Structurally, a disposal well is the same as an oil or gas well. Tubes of concrete and steel extend anywhere from a few hundred feet to two miles into the earth. At the bottom, the well opens into a natural rock formation. There is no container. Waste simply seeps out, filling tiny spaces left between the grains in the rock like the gaps between stacked marbles.
Many scientists and regulators say the alternatives to the injection process — burning waste, treating wastewater, recycling, or disposing of waste on the surface — are far more expensive or bring additional environmental risks.
Subterranean waste disposal, they point out, is a cornerstone of the nation's economy, relied on by the pharmaceutical, agricultural and chemical industries. It's also critical to a future less dependent on foreign oil: Hydraulic fracturing, "clean coal" technologies, nuclear fuel production, and carbon storage (the keystone of the strategy to address climate change) all count on pushing waste into rock formations below the earth's surface.
The U.S. Environmental Protection Agency, which has primary regulatory authority over the nation's injection wells, would not discuss specific well failures identified by ProPublica or make staffers available for interviews. The agency also declined to answer many questions in writing, though it sent responses to several. Its director for the Drinking Water Protection Division, Ann Codrington, sent a statement to ProPublica defending the injection program's effectiveness.
"Underground injection has been and continues to be a viable technique for subsurface storage and disposal of fluids when properly done," the statement said. "EPA recognizes that more can be done to enhance drinking water safeguards and, along with states and tribes, will work to improve the efficiency of the underground injection control program."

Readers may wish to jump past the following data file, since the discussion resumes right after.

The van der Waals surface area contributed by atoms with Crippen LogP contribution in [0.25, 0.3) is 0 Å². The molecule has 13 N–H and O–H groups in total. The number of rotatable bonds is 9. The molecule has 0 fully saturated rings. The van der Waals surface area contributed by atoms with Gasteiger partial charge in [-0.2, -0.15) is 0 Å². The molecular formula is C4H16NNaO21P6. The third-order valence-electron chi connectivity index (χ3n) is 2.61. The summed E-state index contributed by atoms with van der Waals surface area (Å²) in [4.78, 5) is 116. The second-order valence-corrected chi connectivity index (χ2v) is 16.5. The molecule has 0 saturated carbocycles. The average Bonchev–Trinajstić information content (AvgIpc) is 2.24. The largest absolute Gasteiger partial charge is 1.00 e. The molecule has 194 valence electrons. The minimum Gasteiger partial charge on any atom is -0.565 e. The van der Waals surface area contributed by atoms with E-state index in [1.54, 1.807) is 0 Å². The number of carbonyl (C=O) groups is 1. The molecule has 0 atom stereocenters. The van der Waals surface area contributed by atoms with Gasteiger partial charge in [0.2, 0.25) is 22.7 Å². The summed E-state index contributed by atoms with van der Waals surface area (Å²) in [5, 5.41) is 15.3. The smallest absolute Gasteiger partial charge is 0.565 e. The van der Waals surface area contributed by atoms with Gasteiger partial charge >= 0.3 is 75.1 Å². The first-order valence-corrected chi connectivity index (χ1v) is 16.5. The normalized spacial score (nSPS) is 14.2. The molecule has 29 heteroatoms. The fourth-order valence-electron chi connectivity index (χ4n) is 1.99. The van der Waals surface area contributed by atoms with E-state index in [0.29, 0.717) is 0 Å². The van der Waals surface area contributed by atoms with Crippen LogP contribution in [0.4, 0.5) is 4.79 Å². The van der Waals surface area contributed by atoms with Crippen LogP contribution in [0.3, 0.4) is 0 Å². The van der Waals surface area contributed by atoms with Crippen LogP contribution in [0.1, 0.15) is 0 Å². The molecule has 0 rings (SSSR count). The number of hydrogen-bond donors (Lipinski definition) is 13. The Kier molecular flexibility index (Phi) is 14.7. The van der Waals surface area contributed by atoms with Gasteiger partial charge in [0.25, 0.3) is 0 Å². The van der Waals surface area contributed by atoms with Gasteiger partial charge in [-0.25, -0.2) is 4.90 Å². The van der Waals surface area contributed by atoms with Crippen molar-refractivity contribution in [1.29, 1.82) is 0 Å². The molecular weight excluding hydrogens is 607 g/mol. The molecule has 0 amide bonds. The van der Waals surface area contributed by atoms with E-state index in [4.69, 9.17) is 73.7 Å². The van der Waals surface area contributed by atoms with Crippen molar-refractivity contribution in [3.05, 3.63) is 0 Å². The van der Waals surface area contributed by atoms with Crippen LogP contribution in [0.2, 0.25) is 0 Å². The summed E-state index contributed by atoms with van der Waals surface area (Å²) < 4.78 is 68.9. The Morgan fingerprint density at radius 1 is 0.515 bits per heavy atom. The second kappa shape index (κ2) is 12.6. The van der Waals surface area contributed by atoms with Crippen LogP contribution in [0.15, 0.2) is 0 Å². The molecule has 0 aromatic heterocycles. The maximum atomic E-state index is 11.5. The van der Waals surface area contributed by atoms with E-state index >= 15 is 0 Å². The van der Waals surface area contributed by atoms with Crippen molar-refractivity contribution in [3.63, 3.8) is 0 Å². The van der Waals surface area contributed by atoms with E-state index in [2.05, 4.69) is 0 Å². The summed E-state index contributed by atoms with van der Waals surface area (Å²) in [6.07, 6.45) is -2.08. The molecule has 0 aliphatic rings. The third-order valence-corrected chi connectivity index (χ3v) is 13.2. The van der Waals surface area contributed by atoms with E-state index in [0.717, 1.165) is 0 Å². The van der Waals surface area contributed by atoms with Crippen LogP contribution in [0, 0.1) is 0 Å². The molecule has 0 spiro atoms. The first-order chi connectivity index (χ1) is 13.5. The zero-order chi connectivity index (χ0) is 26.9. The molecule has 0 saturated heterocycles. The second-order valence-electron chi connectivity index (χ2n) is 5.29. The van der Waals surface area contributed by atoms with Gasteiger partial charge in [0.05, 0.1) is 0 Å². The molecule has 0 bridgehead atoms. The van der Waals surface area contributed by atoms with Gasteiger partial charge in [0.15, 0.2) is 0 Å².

Still, some experts see the well failures and leaks discovered so far as signs of broader problems, raising concerns about how much pollution may be leaking out undetected. By the time the damage is discovered, they say, it could be irreversible.
"Are we heading down a path we might regret in the future?" said Anthony Ingraffea, a Cornell University engineering professor who has been an outspoken critic of claims that wells don't leak. "Yes."
In September 2003, Ed Cowley got a call to check out a pool of briny water in a bucolic farm field outside Chico, Texas. Nearby, he said, a stand of trees had begun to wither, their leaves turning crispy brown and falling to the ground.
Chico, a town of about 1,000 people 50 miles northwest of Fort Worth, lies in the heart of Texas' Barnett Shale. Gas wells dot the landscape like mailboxes in suburbia. A short distance away from the murky pond, an oil services company had begun pumping millions of gallons of drilling waste into an injection well.
Regulators refer to such waste as salt water or brine, but it often includes less benign contaminants, including fracking chemicals, benzene and other substances known to cause cancer.
The well had been authorized by the Railroad Commission of Texas, which once regulated railways but now oversees 260,000 oil and gas wells and 52,000 injection wells. (Another agency, the Texas Commission on Environmental Quality, regulates injection wells for waste from other industries.)
Before issuing the permit, commission officials studied mathematical models showing that waste could be safely injected into a sandstone layer about one-third of a mile beneath the farm. They specified how much waste could go into the well, under how much pressure, and calculated how far it would dissipate underground. As federal law requires, they also reviewed a quarter-mile radius around the site to make sure waste would not seep back toward the surface through abandoned wells or other holes in the area.